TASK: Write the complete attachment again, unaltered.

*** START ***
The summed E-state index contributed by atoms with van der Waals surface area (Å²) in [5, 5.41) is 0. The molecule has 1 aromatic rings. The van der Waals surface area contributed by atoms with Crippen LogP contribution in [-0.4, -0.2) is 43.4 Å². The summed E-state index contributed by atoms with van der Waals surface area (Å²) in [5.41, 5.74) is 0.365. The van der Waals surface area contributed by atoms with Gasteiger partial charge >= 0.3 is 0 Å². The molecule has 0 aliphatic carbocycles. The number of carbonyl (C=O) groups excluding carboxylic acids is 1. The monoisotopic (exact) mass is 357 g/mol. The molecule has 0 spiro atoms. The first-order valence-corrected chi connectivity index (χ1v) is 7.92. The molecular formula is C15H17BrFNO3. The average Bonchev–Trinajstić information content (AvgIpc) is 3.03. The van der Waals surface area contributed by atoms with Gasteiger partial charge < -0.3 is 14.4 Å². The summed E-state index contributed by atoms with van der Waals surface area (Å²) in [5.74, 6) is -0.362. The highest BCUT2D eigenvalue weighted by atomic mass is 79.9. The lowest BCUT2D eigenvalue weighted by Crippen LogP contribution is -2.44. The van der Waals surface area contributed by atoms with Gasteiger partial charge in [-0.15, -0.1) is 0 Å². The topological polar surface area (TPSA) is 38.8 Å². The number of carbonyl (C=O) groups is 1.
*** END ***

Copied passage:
The summed E-state index contributed by atoms with van der Waals surface area (Å²) in [5, 5.41) is 0. The molecule has 1 aromatic rings. The van der Waals surface area contributed by atoms with Crippen LogP contribution in [-0.4, -0.2) is 43.4 Å². The summed E-state index contributed by atoms with van der Waals surface area (Å²) in [5.41, 5.74) is 0.365. The van der Waals surface area contributed by atoms with Gasteiger partial charge >= 0.3 is 0 Å². The molecule has 0 aliphatic carbocycles. The number of carbonyl (C=O) groups excluding carboxylic acids is 1. The monoisotopic (exact) mass is 357 g/mol. The molecule has 0 spiro atoms. The first-order valence-corrected chi connectivity index (χ1v) is 7.92. The molecular formula is C15H17BrFNO3. The average Bonchev–Trinajstić information content (AvgIpc) is 3.03. The van der Waals surface area contributed by atoms with Gasteiger partial charge < -0.3 is 14.4 Å². The summed E-state index contributed by atoms with van der Waals surface area (Å²) in [5.74, 6) is -0.362. The highest BCUT2D eigenvalue weighted by atomic mass is 79.9. The lowest BCUT2D eigenvalue weighted by Crippen LogP contribution is -2.44. The van der Waals surface area contributed by atoms with Gasteiger partial charge in [-0.15, -0.1) is 0 Å². The topological polar surface area (TPSA) is 38.8 Å². The number of carbonyl (C=O) groups is 1.